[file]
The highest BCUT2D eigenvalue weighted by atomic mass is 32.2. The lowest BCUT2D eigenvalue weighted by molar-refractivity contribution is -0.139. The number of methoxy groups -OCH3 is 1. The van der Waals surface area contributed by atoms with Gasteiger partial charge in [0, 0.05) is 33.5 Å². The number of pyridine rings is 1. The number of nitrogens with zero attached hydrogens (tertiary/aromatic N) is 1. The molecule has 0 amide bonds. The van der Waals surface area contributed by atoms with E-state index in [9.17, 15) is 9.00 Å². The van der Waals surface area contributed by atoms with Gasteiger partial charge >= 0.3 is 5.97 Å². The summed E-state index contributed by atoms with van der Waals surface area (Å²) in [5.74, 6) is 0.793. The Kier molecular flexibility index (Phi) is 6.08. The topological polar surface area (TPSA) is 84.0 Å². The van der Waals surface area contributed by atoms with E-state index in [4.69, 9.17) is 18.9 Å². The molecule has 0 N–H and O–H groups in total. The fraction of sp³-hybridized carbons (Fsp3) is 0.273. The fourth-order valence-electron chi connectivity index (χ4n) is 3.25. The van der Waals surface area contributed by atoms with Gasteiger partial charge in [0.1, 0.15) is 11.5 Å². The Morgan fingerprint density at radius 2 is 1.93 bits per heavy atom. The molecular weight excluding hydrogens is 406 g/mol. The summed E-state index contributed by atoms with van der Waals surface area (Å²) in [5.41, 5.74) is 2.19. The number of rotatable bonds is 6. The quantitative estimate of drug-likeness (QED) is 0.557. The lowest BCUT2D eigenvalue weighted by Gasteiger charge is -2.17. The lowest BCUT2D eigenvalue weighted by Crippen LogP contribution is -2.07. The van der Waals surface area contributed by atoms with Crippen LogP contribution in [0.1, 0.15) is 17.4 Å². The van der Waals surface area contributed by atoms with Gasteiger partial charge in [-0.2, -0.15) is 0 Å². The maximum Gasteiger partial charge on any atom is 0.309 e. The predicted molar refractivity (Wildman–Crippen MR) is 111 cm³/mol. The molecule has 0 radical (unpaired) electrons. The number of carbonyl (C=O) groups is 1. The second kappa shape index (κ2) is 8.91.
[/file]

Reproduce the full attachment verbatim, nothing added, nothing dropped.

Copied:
The highest BCUT2D eigenvalue weighted by atomic mass is 32.2. The lowest BCUT2D eigenvalue weighted by molar-refractivity contribution is -0.139. The number of methoxy groups -OCH3 is 1. The van der Waals surface area contributed by atoms with Gasteiger partial charge in [0, 0.05) is 33.5 Å². The number of pyridine rings is 1. The number of nitrogens with zero attached hydrogens (tertiary/aromatic N) is 1. The molecule has 0 amide bonds. The van der Waals surface area contributed by atoms with E-state index in [9.17, 15) is 9.00 Å². The van der Waals surface area contributed by atoms with Gasteiger partial charge >= 0.3 is 5.97 Å². The summed E-state index contributed by atoms with van der Waals surface area (Å²) in [5.74, 6) is 0.793. The Kier molecular flexibility index (Phi) is 6.08. The topological polar surface area (TPSA) is 84.0 Å². The van der Waals surface area contributed by atoms with E-state index in [4.69, 9.17) is 18.9 Å². The molecule has 0 N–H and O–H groups in total. The fraction of sp³-hybridized carbons (Fsp3) is 0.273. The fourth-order valence-electron chi connectivity index (χ4n) is 3.25. The van der Waals surface area contributed by atoms with Gasteiger partial charge in [0.1, 0.15) is 11.5 Å². The Morgan fingerprint density at radius 2 is 1.93 bits per heavy atom. The molecular weight excluding hydrogens is 406 g/mol. The summed E-state index contributed by atoms with van der Waals surface area (Å²) in [5.41, 5.74) is 2.19. The number of rotatable bonds is 6. The quantitative estimate of drug-likeness (QED) is 0.557. The lowest BCUT2D eigenvalue weighted by Gasteiger charge is -2.17. The lowest BCUT2D eigenvalue weighted by Crippen LogP contribution is -2.07. The van der Waals surface area contributed by atoms with Crippen LogP contribution in [0.1, 0.15) is 17.4 Å². The van der Waals surface area contributed by atoms with Gasteiger partial charge in [-0.2, -0.15) is 0 Å². The maximum Gasteiger partial charge on any atom is 0.309 e. The predicted molar refractivity (Wildman–Crippen MR) is 111 cm³/mol. The molecule has 0 radical (unpaired) electrons. The number of carbonyl (C=O) groups is 1. The second kappa shape index (κ2) is 8.91.